- Cycling Tips
- Bicycle Trouble
- Sudden Weather Changes
- To Avoid Getting Lost
- Long Distance Riding Tips
- To Avoid Seat Discomfort
- Restrooms & Breaks
- To Take a Shortcut
You should know how to ride long distances without straining yourself, as well as the basics of riding a bicycle.
Using the Proper Gear
The best gear for riding long distances is that which makes it slightly easy to pedal. Switch gears as often as needed when climbing slopes or riding into the wind, so that you keep pedaling at a constant speed.
Rest for 5 - 10 minutes with every hour of pedaling. Longer breaks may be counterproductive.
Cycling causes you to sweat more than you realize. It’s best to hydrate yourself constantly rather than waiting until you feel thirsty.
The right brake lever controls the front wheel and the left controls the rear wheel in Japan. Braking with just one or the other can cause a fall, so brake with both hands.
Replenishing your Energy
Without eating, you may run out of energy and find yourself unable to ride. A hearty breakfast before setting out on your ride is particularly important. Replenish your energy often during your ride. With so many great food options along the way, why not try some of the local treats!
To Relieve Fatigue
Stretch a little before riding and massage your muscles during breaks. A good massage at the end of a day’s ride greatly lessens the fatigue which can carry over to the next day.
Fatigue accumulates in the latter half of a trip and can cause you to hit obstacles you would otherwise avoid, or fall when riding over different levels, so be especially careful.
There are about 300 designated spots throughout the prefecture called Cycle Support Stations to assist cyclists with access to equipment such as pumps and other bicycle tools.
<Biwaichi Cycle Support Station Location Map (Japanese only)>
Sudden Weather Changes
Bring rain gear for sudden changes of weather. Gore-Tex™ rain gear may be the best option since it is rainproof, yet also allows good airflow. In case of severe rain conditions, you may want to consider stopping the trip, and returning in the future.
To Avoid Getting Lost
Follow the street signage and pavement markers such as the arrow markers and blue lines on the route.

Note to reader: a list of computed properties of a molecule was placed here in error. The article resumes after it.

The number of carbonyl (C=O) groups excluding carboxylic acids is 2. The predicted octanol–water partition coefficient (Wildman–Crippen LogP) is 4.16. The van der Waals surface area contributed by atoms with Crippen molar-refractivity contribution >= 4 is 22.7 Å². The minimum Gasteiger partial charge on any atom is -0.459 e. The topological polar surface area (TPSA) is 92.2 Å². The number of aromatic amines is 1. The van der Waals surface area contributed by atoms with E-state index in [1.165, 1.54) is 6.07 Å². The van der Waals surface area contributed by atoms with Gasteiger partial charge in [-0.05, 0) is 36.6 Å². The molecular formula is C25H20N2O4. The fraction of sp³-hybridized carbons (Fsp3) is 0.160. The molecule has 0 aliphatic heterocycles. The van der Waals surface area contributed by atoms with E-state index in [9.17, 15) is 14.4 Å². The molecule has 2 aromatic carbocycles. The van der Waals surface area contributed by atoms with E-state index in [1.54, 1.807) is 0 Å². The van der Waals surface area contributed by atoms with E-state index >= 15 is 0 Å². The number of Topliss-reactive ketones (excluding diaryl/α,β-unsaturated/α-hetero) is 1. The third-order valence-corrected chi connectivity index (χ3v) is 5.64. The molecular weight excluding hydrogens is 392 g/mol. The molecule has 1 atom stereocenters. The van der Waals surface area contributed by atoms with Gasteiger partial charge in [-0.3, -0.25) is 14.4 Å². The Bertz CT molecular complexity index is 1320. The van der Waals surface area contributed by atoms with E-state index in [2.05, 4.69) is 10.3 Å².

Some sections of the route lack these signs and markers, so please use a map or mobile app for guidance.
Long Distance Riding Tips
Ride at a steady pace using about 80% of your energy. Adjust the gear shift to keep the same speed. Instead of pedaling with heavy force, shifting to an easier gear that requires less force is the best way to maintain your pace and minimize fatigue. When going up a hill, shift down to an easier gear to keep a good steady pace.
To Avoid Seat Discomfort
One reason for bottom discomfort or soreness on long rides is that the saddle seat is lower than it should be (see the Riding Style section). Adjusting to the appropriate saddle position for good posture is very important; your body will naturally lean forward and your weight will distribute more evenly between the handles and seat.
Padded cycling pants or a bike seat cushion cover may also be a solution, especially for beginner cyclists.
If these measures fail to solve the problem, then further seat adjustments may be necessary such as changing to a different shaped seat, so consult a bicycle shop.
Restrooms & Breaks
You’ll find occasional public restrooms and roofed rest areas around the lake. Their locations are marked on the Cycling Map of Lake Biwa. There are also cafés around the course, so you might enjoy checking some of them out as well.
To Take a Shortcut
There are JR train lines that go around the lake, so if you pack a carry bag for your bicycle, you can stop anywhere and use the train to take a shortcut. There’s also a ferry boat line that accommodates bicycles between Hikone Port and Makino Port via Chikubushima Island.